“Even the things that we do and we’ve done consistently, you’re always trying to tweak or do it better,” Boyer said. “There’s always variables that go into that: What teams are doing to you and what you’re looking to do to teams.”

One aspect that McDaniel, offensively, can facilitate for Boyer and the defense is to take some of the pressure off by installing an effective run game in Miami. The better the Dolphins can run the football under McDaniel, who led a consistent rushing attack for years in San Francisco, the more Miami can win the time of possession battle, keeping the defense fresh and not having to get run back out onto the field time and time again following three-and-outs from the offense.

Have a question?

Email David Furones, or tag @OmarKelly or @DavidFurones_ on Twitter.

Previously answered:

Where will Dolphins add another veteran free agent?

Is Christian Wilkins next for multi-year extension?

What could Dolphins’ draft strategy be?

How should Dolphins fill out O-line around Armstead?

Could AFC’s young guns at QB affect Dolphins’ commitment to Tua?

Why not throw downfield to Waddle more?

What do Dolphins think of practice squad rookie RB Gerrid Doaks?

Can Tua still be a top-10 quarterback?

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Lynx center Sylvia Fowles isn’t getting the foul calls she deserves, and ‘I’m getting annoyed’

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Lynx center Sylvia Fowles isn’t getting the foul calls she deserves, and ‘I’m getting annoyed’

Sylvia Fowles is as dominant a post presence as you’ll find in the WNBA. She’s a skilled post player who also serves as a terror on the offensive glass.

Through six games, Fowles is averaging 18.5 points and 10 rebounds a game. She is scoring 15.7 points a game in the paint, a number that trails only Connecticut’s Alyssa Thomas and is five clear of the next closest player.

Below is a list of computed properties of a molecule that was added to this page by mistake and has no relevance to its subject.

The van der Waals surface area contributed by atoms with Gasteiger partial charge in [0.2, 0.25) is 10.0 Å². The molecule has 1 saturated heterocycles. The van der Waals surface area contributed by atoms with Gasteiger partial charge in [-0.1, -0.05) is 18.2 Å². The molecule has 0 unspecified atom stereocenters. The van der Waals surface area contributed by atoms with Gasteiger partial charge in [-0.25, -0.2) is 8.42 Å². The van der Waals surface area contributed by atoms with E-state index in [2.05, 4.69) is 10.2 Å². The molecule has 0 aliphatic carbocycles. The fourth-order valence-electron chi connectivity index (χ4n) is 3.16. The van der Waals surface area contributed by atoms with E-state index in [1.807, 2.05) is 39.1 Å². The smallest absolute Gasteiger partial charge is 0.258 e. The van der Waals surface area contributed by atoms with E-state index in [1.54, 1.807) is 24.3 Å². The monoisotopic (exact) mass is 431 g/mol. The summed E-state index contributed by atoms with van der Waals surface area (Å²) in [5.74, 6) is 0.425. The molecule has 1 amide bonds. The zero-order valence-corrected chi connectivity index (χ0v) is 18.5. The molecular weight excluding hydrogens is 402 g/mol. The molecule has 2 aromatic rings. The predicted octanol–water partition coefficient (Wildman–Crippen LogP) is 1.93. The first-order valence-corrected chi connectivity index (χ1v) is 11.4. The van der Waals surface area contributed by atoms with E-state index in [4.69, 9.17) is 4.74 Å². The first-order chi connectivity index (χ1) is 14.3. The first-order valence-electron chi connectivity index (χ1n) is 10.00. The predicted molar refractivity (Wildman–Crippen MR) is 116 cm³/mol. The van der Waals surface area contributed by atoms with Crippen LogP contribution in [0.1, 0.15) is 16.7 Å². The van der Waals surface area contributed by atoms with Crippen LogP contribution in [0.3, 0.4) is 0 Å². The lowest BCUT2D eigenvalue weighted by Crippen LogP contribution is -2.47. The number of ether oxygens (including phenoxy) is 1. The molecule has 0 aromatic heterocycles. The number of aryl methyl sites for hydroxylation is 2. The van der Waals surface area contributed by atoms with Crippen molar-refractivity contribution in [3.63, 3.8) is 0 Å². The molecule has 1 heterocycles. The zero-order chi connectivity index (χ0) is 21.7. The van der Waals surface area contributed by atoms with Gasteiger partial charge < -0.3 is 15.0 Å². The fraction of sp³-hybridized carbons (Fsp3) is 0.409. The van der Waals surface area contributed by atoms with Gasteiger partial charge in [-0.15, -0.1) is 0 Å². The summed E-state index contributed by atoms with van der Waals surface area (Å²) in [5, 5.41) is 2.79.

Her dominance over 6-foot-8 Sparks center Liz Cambage on Tuesday in Los Angeles provided another reminder that there really isn’t a matchup for the all-world center. Yet for all of her interior excellence, it’s surprising that Fowles simply can’t get to the free-throw line.

Fowles hasn’t attempted more than five free throws in any of the Lynx’s six games this season. Her 3.5 free-throw attempts per game are tied for 24th most in the league. Fowles is only drawing 3.5 fouls a game, which is tied for 22nd most. For reference, that’s the same number as Lynx wing Kayla McBride, who does most of her damage from the perimeter.

The math, frankly, doesn’t add up.

“Syl doesn’t get any respect in this league,” Lynx coach and general manager Cheryl Reeve said.

Reeve noted the WNBA sends out all of the video to teams filled with clips of specific points of emphasis for officials.

“I guess that’s just to check a box that they send the videos to everybody, and it actually doesn’t happen in a game, which is unfortunate for Syl,” Reeve said.

Because she doesn’t feel they’re properly applied to Fowles.

“It’s gotta be darn frustrating,” Reeve said. “I don’t know how she keeps her composure.”

Fowles, frankly, rarely loses that composure.

“Because I know when I flip my wig, it kind of takes me out of my game,” Fowles said.

Still, she noted it does get frustrating when the calls don’t come. Fowles almost seems to suffer from Shaq Syndrome.

Shaquille O’Neal, the Lakers’ Hall of Fame center, didn’t shoot as many free throws during his NBA career as he should have. Defenders were allowed to hang all over him, simply because he was strong enough to play through it. At times, it looks as though Fowles is living a similar lifestyle.

“I guess because it’s not getting impacted, or I’m still getting shots up, they don’t consider it a foul,” Fowles said. “But I guess I need to start throwing my head and flailing and screaming, which is so out of my comfort zone. But if I have to do it, I have to do it, because a foul is a foul.”

Fowles warned that she’s going to have to be “an a-hole” at some point — something she hasn’t been throughout her career — simply to get her point across to officials.

“I feel it coming,” she said. “I’m getting a tad bit annoyed, yes.”